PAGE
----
The California Consumer Privacy Act (CCPA) is fast approaching. If you’re a technology company handling consumer data, there’s a chance that you’re handling the data of California residents – which means there’s an even better chance that CCPA applies to you.
This article will give you a high level overview of 5 things you need to know about the upcoming CCPA.
1. CCPA Becomes Effective January 1, 2020, and More States are Drafting Their Own Versions
Depending on when you read this article, CCPA is either coming into effect in the next 3 months, or it’s already in full swing. The California Senate passed the bill on September 13th, 2018 – and they have been tweaking the bill ever since.
More states, including Nevada, New York, Washington, Texas, and Colorado are drafting their own version of the CCPA, giving a clear sign that state and local governments are ready to take data privacy very seriously.
2. You May or May Not Be Regulated
The CCPA applies to any for-profit entity doing business in California, or with California residents, that meets one of the following requirements:
- Has a gross annual revenue over $25 million.
- Annually buys, receives, sells, or shares the personal information of more than 50,000 consumers, households, or devices for commercial purposes.
- Derives 50% or more of its annual revenues from selling consumers’ personal information.
The law also applies to any entity that:
- Controls or is controlled by another business that is covered under CCPA
- Shares common branding with another business that is covered under CCPA, such as a shared name, service mark, or trademark.
Certain parts of CCPA also apply specifically to service providers or third parties.
If any of the above apply to you, and you don’t have a plan around CCPA – schedule a call with me.
3. CCPA Sets out to Protect “Personal Information”
The CCPA identifies “Personal Information” as “information that identifies, relates to, describes, is capable of being associated with, or may reasonably be linked, directly or indirectly, with a particular consumer or household”.
This is a broad definition, but take it as anything from name, address, telephone number, email address, birth date, social security number, all the way to IP address, usernames, and geolocation data. Better safe than sorry.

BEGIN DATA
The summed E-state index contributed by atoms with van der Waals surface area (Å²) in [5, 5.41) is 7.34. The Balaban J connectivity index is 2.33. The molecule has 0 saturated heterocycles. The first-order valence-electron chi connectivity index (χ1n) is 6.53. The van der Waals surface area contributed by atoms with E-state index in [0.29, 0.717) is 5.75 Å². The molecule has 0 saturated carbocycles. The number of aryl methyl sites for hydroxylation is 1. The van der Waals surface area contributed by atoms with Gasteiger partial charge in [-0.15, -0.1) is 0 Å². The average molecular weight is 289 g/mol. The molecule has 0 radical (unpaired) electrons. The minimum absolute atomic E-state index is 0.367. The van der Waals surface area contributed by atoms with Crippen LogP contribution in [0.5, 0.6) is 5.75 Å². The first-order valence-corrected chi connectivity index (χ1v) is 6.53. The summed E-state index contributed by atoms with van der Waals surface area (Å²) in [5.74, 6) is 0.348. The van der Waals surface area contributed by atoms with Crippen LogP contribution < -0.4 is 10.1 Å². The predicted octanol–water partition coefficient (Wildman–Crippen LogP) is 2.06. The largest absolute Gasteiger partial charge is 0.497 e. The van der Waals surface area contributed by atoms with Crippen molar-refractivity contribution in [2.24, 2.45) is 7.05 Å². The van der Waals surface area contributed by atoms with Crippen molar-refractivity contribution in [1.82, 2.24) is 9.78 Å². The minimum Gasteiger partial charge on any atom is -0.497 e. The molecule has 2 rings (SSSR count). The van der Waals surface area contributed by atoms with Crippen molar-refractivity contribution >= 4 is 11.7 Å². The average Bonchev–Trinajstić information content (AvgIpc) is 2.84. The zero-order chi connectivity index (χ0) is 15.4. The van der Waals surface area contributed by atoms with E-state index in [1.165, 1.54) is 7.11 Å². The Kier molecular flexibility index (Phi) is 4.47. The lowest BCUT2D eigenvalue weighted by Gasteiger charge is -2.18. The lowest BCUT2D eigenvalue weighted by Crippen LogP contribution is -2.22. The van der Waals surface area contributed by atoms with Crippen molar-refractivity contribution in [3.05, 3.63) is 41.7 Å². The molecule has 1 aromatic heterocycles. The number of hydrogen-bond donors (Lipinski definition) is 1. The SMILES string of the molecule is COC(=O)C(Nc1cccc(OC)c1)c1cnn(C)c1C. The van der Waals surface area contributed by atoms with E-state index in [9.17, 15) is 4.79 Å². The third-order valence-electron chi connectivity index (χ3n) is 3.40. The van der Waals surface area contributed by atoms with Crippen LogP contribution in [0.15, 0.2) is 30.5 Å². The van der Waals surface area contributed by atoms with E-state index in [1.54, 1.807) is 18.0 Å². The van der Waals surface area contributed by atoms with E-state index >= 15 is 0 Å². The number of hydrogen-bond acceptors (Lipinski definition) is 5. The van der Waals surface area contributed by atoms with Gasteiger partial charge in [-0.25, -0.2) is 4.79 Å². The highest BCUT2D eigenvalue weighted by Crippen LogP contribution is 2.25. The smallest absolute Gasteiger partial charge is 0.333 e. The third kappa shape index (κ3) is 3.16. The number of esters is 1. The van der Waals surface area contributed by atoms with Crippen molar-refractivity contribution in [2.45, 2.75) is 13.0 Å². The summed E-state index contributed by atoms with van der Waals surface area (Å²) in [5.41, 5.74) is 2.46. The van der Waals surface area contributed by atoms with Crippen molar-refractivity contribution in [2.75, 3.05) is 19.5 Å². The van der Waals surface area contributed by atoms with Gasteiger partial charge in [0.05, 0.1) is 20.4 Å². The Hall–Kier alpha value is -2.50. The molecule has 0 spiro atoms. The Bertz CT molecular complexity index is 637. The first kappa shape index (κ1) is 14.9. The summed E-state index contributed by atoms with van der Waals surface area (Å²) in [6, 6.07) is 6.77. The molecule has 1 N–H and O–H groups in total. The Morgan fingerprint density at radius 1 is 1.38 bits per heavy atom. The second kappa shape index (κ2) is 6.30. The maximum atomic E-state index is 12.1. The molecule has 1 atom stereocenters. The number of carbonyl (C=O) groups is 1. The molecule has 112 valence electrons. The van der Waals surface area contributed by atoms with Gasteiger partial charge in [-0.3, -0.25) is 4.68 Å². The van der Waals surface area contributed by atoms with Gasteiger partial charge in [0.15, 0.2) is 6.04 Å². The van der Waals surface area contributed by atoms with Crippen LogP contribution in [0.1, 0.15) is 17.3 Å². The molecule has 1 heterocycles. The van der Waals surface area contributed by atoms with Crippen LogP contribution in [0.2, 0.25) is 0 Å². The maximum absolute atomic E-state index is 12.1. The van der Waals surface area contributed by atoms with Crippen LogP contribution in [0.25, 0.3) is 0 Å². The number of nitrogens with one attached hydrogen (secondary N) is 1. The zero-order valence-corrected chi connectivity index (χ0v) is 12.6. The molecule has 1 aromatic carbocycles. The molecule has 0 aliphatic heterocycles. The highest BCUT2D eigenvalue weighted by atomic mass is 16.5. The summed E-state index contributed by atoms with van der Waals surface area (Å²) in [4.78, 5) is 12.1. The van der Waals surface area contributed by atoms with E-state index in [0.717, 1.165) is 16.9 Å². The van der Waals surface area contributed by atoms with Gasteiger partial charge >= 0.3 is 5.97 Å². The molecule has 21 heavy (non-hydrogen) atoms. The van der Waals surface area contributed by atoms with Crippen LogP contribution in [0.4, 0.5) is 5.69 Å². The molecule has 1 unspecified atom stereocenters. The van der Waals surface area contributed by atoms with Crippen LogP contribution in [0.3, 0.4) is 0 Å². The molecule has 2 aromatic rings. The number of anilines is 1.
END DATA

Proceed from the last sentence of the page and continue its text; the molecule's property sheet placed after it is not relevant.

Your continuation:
4. If CCPA Applies to You, You’ve Got Some Work To Do
If CCPA applies to you, below is a high level overview of things you should get on top of:
- You must have a Privacy Notice.
- Businesses must inform customers about:
- The personal information categories collected
- The intended use purposes for each category.
- Further notice is required to:
- Collect additional personal information categories,
- Use collected personal information for unrelated purposes.
- Businesses must inform customers about:
- Third parties must also give customers explicit notice and an opportunity to opt out BEFORE re-selling personal information that the third party acquired from another business.
- While the CCPA doesn’t have specific data security requirements, businesses do have a duty to implement and maintain reasonable security practices and procedures. That means you should be following best practices in data security, company wide.
- Businesses must allow consumer’s to request to opt-out of sale of personal information to third parties, subject to certain defenses. You must have a “Do Not Sell My Personal Information” link in a clear, conspicuous location on a website homepage.
- If a consumer opts out, you can’t ask again for at least 12 months.
- Consumers have the right to request disclosure of their personal information, and to receive additional details about the personal information the business collects, how they’re using it, and what third parties they’re sharing it with.
- Consumers a have right to receive their personal information in a readily usable format to allow the consumer to transmit the information from one entity to another “without hindrance.”
- Consumers have the right to request that you delete all the personal information you’ve collected, subject to certain exceptions. The business is also responsible to instruct their service providers to delete the data.
- Businesses can’t discriminate against consumers who opt out. However, a business can charge differently if the difference reasonably relates to the value provided by the consumer’s data.
5. The Penalties for Violating CCPA Can Be Harsh
CCPA penalties include Private Rights of Action, AND Civil Fines.
Private Rights of Action are limited, and CCPA grants companies a 30-day period to cure violations if possible – but fines can range from $100 to $750 per consumer, per incident.
Civil Fines are administered by the California Attorney General, who may bring actions of $2,500 per violation, or up to $7,500 per violation if intentional. Like Private Rights of Action, the CCPA grants businesses 30 days to cure noticed violations.
Let us Help
This post is just a high level overview. There are more nuances to CCPA, and it’s in your best interest to know where you are vs. where you need to be. Kader Law offers Data Privacy Compliance packages that can help you figure out what you’re responsible for.
This post is not legal advice, and does not establish any attorney client privilege between Law Office of K.S. Kader, PLLC and you, the reader.